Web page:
We quote at length from the opinion of Mr. Justice Goldberg in the June 15, 1964 decision of the Supreme Court of the United States in the case of Aguilar v. State of Texas, 84 S.Ct. 1509, 12 L.Ed. 2d 723:


"An evaluation of the constitutionality of a search warrant should begin with the rule that `the informed and deliberate determinations of magistrates empowered to issue warrants * * * are to be preferred over the hurried action of officers * * * who may happen to make arrests.'" United States v. Lefkowitz, 285 U.S. 452, 464, 52 S. Ct. 420, 423, 76 L.Ed. 877. The reasons for this rule go to the foundations of the Fourth Amendment. A contrary rule "that evidence sufficient to support a magistrate's disinterested determination to issue a search warrant will justify the officers in making a search without a warrant would reduce the Amendment to a nullity and leave the people's homes secure only in the discretion of police officers." Johnson v. United States, 333 U.S. 10, 14, 68 S.Ct. 367, 369, 92 L.Ed. 436. Under such a rule "resort to [warrants] would ultimately be discouraged." Jones v. United States, 362 U.S. 257, 270, 80 S.Ct. 725, 736, 4 L.Ed.2d 697. Thus, when a search is based upon a magistrate's, rather than a police officer's, determination of probable cause, the reviewing courts will accept evidence of a less "judicially competent or persuasive character than would have justified an officer in acting on his own without a warrant," ibid., and will sustain the judicial determination so long as "there was substantial basis for [the magistrate] to conclude that narcotics were probably present * * *." Id., 362 U.S. at 271, 80 S.Ct. at 736. As so well stated by Mr. Justice Jackson:


"The point of the Fourth Amendment, which often is not grasped by zealous officers, is not that it denies law enforcement the support of the usual inferences which reasonable men draw from evidence. Its protection consists in requiring that those inferences be drawn by a neutral and detached magistrate instead of being judged by the officer engaged in the often competitive enterprise of ferreting out crime." Johnson v. United States, supra, 333 U.S. at 13-14, 68 S.Ct. at 368.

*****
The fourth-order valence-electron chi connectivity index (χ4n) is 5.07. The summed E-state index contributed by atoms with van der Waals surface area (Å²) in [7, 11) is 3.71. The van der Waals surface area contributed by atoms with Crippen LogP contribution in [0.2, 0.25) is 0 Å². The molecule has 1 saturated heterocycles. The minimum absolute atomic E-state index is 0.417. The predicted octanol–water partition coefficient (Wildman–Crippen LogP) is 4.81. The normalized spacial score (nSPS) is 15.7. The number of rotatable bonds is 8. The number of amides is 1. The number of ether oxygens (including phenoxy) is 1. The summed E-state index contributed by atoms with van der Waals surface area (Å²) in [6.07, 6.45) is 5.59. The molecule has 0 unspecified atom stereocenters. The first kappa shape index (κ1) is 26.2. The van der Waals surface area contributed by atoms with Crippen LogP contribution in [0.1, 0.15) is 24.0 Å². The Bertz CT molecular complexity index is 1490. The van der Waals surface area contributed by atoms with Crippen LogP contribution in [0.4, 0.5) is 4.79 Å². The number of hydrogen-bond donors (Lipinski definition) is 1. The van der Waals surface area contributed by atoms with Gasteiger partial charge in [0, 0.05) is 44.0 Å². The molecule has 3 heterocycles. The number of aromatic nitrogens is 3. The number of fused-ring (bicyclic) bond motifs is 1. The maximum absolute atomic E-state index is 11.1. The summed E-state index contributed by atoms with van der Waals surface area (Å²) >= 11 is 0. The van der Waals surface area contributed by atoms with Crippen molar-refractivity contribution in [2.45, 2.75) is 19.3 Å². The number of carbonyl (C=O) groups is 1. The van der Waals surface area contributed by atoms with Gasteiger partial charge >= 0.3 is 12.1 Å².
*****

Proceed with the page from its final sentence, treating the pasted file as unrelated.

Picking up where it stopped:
We conclude that the search warrant was valid.


We now consider the appellant's claim that, even if the search warrant was valid, the seizure of the sawed-off shotgun discovered in the search was unlawful, and that, therefore, it should not have been admitted in evidence but should have been returned to the appellant. In order to make the discussion of this question intelligible, it is necessary to narrate briefly the rest of the facts of the case.


On May 14, 1963, at about 10:00 a. m., the appellant Porter was stopped by an Arizona Highway patrolman, on a public highway, some two miles west of Superior, Arizona. This was done in a routine traffic check. The appellant was driving the 1960 Oldsmobile with the Louisiana license tags, hereinbefore mentioned. The appellant identified himself as Bill Edwards. He could not produce either a driver's license or evidence of the registration of the automobile, and he was arrested. The patrolman caused the automobile to be towed to Superior and placed in the garage of the Arnold Motor Company. A search was made of appellant's person, on which nothing significant was found. The automobile was not searched. It was stored and locked.


The appellant was taken before a magistrate in Superior, was charged with driving without a license, and a bond of $10.00 was set. The appellant telephoned his wife, who was in Phoenix, Arizona. She came to Superior in their 1959 Rambler, hereinbefore referred to. Later that day the appellant's correct identity was learned. He was transported to Phoenix which was some 65 miles distant, and lodged in the county jail. On the next morning, May 15, he was placed in a police lineup, and the bank teller who had faced the robber in the bank holdup of April 2, identified him as the robber, and described the cap and coat worn by the robber and the gun which he had used. The appellant told an F.B.I. officer that the Rambler automobile, referred to above, was his.


Another F.B.I. agent, Mr. Pyne, was present at the lineup. He submitted the affidavits hereinabove described, to the United States Commissioner, and the two search warrants were issued. F.B.I. Agent Grady proceeded, with the warrant for the search of the Oldsmobile, to Superior where that automobile was stored. He and the Arizona Highway patrolman who had arrested the appellant on the preceding morning caused the garage keeper to unlock the Oldsmobile, and proceeded with the search. In the trunk of the car they found a small suitcase, and in it they found a 12 gauge sawed-off shotgun and a .38 Colt revolver. F.B.I. Agent Grady took possession of these objects. The search did not discover any of the objects named in the search warrant, and the return, attached to the warrant, contained the notation "none" under the heading "The following is an inventory of property taken pursuant to the warrant."